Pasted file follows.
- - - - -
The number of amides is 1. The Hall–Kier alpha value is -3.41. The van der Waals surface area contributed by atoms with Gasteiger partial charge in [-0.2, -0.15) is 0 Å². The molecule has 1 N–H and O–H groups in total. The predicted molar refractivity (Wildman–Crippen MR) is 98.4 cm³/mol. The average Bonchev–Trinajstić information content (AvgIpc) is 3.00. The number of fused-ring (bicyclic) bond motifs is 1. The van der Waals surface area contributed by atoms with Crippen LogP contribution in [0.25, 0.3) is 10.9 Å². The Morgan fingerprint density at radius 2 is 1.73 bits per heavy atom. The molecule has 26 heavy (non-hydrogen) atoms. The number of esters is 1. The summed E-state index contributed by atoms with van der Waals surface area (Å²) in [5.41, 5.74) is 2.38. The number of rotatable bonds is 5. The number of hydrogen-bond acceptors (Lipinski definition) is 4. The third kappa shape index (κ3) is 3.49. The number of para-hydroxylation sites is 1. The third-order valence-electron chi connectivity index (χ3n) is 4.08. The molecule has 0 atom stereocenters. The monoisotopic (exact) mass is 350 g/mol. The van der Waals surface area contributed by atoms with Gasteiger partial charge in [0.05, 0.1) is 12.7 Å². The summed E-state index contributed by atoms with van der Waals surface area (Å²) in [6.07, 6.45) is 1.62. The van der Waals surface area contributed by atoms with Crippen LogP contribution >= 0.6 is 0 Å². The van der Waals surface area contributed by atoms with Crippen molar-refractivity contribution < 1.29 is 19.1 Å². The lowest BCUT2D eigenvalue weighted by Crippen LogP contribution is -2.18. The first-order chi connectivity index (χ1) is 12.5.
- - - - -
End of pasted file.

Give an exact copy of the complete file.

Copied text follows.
The number of amides is 1. The Hall–Kier alpha value is -3.41. The van der Waals surface area contributed by atoms with Gasteiger partial charge in [-0.2, -0.15) is 0 Å². The molecule has 1 N–H and O–H groups in total. The predicted molar refractivity (Wildman–Crippen MR) is 98.4 cm³/mol. The average Bonchev–Trinajstić information content (AvgIpc) is 3.00. The number of fused-ring (bicyclic) bond motifs is 1. The van der Waals surface area contributed by atoms with Crippen LogP contribution in [0.25, 0.3) is 10.9 Å². The Morgan fingerprint density at radius 2 is 1.73 bits per heavy atom. The molecule has 26 heavy (non-hydrogen) atoms. The number of esters is 1. The summed E-state index contributed by atoms with van der Waals surface area (Å²) in [5.41, 5.74) is 2.38. The number of rotatable bonds is 5. The number of hydrogen-bond acceptors (Lipinski definition) is 4. The third kappa shape index (κ3) is 3.49. The number of para-hydroxylation sites is 1. The third-order valence-electron chi connectivity index (χ3n) is 4.08. The molecule has 0 atom stereocenters. The monoisotopic (exact) mass is 350 g/mol. The van der Waals surface area contributed by atoms with Gasteiger partial charge in [0.05, 0.1) is 12.7 Å². The summed E-state index contributed by atoms with van der Waals surface area (Å²) in [6.07, 6.45) is 1.62. The van der Waals surface area contributed by atoms with Crippen LogP contribution >= 0.6 is 0 Å². The van der Waals surface area contributed by atoms with Crippen molar-refractivity contribution < 1.29 is 19.1 Å². The lowest BCUT2D eigenvalue weighted by Crippen LogP contribution is -2.18. The first-order chi connectivity index (χ1) is 12.5.